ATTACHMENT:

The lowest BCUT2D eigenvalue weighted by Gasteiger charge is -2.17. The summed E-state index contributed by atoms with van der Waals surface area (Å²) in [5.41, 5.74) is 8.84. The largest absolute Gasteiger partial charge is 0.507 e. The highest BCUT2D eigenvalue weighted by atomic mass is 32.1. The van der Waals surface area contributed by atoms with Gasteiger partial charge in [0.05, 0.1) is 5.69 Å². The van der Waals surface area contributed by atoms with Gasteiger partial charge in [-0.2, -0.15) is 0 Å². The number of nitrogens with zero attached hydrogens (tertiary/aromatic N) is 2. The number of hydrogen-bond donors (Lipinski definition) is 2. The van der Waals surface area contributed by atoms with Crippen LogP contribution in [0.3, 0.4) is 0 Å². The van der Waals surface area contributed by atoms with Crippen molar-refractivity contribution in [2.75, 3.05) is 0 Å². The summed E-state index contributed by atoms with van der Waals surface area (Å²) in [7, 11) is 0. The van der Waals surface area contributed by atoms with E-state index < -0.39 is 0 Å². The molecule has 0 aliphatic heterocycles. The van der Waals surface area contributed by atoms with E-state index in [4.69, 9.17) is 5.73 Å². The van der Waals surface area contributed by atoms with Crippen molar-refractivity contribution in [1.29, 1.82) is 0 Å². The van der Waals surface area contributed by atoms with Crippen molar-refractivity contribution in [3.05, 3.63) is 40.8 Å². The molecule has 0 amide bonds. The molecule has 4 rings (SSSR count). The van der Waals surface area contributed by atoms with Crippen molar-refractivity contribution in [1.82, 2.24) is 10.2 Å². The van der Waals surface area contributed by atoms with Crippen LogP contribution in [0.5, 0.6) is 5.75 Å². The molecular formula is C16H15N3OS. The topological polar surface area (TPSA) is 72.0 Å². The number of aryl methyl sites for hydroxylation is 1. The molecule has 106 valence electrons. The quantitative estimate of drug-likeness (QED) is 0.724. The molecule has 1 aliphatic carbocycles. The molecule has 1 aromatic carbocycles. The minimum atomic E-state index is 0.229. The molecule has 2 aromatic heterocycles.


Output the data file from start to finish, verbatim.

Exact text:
The lowest BCUT2D eigenvalue weighted by Gasteiger charge is -2.17. The summed E-state index contributed by atoms with van der Waals surface area (Å²) in [5.41, 5.74) is 8.84. The largest absolute Gasteiger partial charge is 0.507 e. The highest BCUT2D eigenvalue weighted by atomic mass is 32.1. The van der Waals surface area contributed by atoms with Gasteiger partial charge in [0.05, 0.1) is 5.69 Å². The van der Waals surface area contributed by atoms with Gasteiger partial charge in [-0.2, -0.15) is 0 Å². The number of nitrogens with zero attached hydrogens (tertiary/aromatic N) is 2. The number of hydrogen-bond donors (Lipinski definition) is 2. The van der Waals surface area contributed by atoms with Crippen LogP contribution in [0.3, 0.4) is 0 Å². The van der Waals surface area contributed by atoms with Crippen molar-refractivity contribution in [2.75, 3.05) is 0 Å². The summed E-state index contributed by atoms with van der Waals surface area (Å²) in [7, 11) is 0. The van der Waals surface area contributed by atoms with E-state index < -0.39 is 0 Å². The molecule has 0 aliphatic heterocycles. The van der Waals surface area contributed by atoms with E-state index in [4.69, 9.17) is 5.73 Å². The van der Waals surface area contributed by atoms with Crippen molar-refractivity contribution in [1.29, 1.82) is 0 Å². The van der Waals surface area contributed by atoms with Crippen molar-refractivity contribution in [3.05, 3.63) is 40.8 Å². The molecule has 0 amide bonds. The molecule has 4 rings (SSSR count). The van der Waals surface area contributed by atoms with Crippen molar-refractivity contribution in [1.82, 2.24) is 10.2 Å². The van der Waals surface area contributed by atoms with Crippen LogP contribution in [0.5, 0.6) is 5.75 Å². The molecular formula is C16H15N3OS. The topological polar surface area (TPSA) is 72.0 Å². The number of aryl methyl sites for hydroxylation is 1. The molecule has 106 valence electrons. The quantitative estimate of drug-likeness (QED) is 0.724. The molecule has 1 aliphatic carbocycles. The molecule has 1 aromatic carbocycles. The minimum atomic E-state index is 0.229. The molecule has 2 aromatic heterocycles.